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Baker Hughes' stock price recovery beats competitors amid shift to clean energy

Oilfield services major Baker Hughes Co. is leading a sector stock price recovery after a pummeling in March as producers ramp-up activity while shareholders look to invest in companies that are more proactive around the energy transition.

The share price of major oilfield services companies plunged in March as COVID-19 spread across the globe, sinking demand for oil and pushing producers to the sidelines, subsequently sapping demand for oilfield services and equipment.

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Although not spared from the downward spiral, Baker Hughes' shares fared better than competitors Schlumberger Ltd., Halliburton Co. and National Oilwell Varco Inc. in both the downturn and the recent share price recovery.

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"[Baker Hughes'] share price outperformance likely reflect[s] several factors including their emphasis on driving the Energy Transition," Evercore ISI analyst James West said in a Dec. 15 email.

Baker Hughes accelerated its commitment to clean energy and the energy transition in October 2019 when it officially changed its name from Baker Hughes, a GE company, to Baker Hughes Co. and rebranded from an oilfield services provider to an energy technology company.

West said the company's value has been buoyed by its leverage to LNG as a transition fuel, its clean balance sheet, its consistent dividend, and most recently the "highly successful IPO of C3.ai, in which Baker Hughes has an about 13% stake."

Baker Hughes invested about $70 million in artificial software provider C3.ai. That investment snowballed to an estimated value of about $1 billion based on the stock's opening price of $100 per share, according to Credit Suisse analyst Jacob Lundberg.

The relatively weak stock performance by industry bellwether Schlumberger, meanwhile, results from the behemoth company's "worst balance sheet" and "most significant value destruction under prior CEO" Paal Kibsgaard, Simmons analyst Bill Herbert said in a Dec. 15 email. Olivier Le Peuch succeeded Kibsgaard as CEO in August 2019.

Far less exposed than Baker Hughes to the energy transition, Schlumberger and the other leading oilfield services companies are looking for opportunities to invest in the energy transition as investment dollars become increasingly dependent on how a company handles environmental, social and governance issues.

In June, Schlumberger introduced its New Energy business, which houses energy ventures Celsius Energy — its low-heat geothermal initiative — and Genvia — a partnership with the French Alternative Energies and Atomic Energy Commission and Vinci Construction to advance hydrogen.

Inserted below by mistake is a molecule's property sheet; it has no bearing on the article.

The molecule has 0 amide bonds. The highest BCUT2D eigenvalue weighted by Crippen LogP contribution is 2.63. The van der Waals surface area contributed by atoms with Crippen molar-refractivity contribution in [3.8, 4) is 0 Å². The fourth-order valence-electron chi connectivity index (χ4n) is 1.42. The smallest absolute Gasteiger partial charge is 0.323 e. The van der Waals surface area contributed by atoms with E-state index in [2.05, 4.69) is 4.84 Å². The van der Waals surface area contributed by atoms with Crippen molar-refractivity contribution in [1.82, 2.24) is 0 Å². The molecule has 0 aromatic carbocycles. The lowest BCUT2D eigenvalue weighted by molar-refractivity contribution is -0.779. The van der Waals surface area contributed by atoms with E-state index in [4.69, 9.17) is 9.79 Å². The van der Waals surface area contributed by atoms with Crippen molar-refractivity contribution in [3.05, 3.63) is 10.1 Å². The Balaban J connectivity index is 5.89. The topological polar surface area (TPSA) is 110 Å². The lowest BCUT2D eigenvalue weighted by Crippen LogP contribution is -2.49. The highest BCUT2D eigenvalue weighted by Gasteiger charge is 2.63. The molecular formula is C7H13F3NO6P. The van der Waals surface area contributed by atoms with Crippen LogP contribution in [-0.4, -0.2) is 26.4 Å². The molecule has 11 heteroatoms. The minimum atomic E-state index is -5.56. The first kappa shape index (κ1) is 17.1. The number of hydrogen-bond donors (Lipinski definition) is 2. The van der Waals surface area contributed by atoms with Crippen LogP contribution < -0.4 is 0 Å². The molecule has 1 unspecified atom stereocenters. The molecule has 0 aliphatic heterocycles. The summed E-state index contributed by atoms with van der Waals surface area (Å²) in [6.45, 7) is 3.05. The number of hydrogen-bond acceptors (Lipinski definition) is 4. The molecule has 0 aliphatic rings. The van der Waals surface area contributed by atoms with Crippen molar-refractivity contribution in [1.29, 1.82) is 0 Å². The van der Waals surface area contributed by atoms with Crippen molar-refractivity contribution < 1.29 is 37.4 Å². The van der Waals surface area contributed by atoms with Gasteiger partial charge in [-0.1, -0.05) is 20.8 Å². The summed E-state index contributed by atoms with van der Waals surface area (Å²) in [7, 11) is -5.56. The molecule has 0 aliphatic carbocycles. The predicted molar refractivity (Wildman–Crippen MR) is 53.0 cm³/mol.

Houston-based Halliburton is taking a more cautious approach, taking advantage of capital already invested in digital and other technologies to support customer efforts to decarbonize production and reach their emissions reduction goals. Carbon capture and geothermal drilling services are also part of the mix.

Halliburton also created Halliburton Labs, lending its facilities, technical expertise and business network to early-stage clean-energy companies in exchange for a minor equity stake in them. However, President and CEO Jeff Miller said Halliburton is first and foremost an oilfield services company.

As oil prices rise and spending on exploration and production improves, shares of oilfield services companies should appreciate from current levels, West said. The Evercore ISI analyst said at the current $50 per barrel Brent crude oil price, oilfield services and equipment providers should begin to see more work.

However, the rate that oil demand will grow will slow considerably compared to the last 10 years, Herbert said. Crude oil will remain a prominent part of the energy mix, and investors, to some extent, will look beyond oil market exposure and invest in companies still able to generate generous free cash flow and investor returns, the Simmons analyst said, with the caveat: "[free cash flow] yields need to be approaching double-digit levels in order to attract high-quality capital."

While investors desire a more significant push towards greener energy, West said, "markets and valuations are more tethered to value creation than societal views, so the ultimate way to attract investors is through higher returns."

"The ultimate valuation levels which can be achieved, however, will likely be lower this cycle if the companies don't embrace the transition," West said.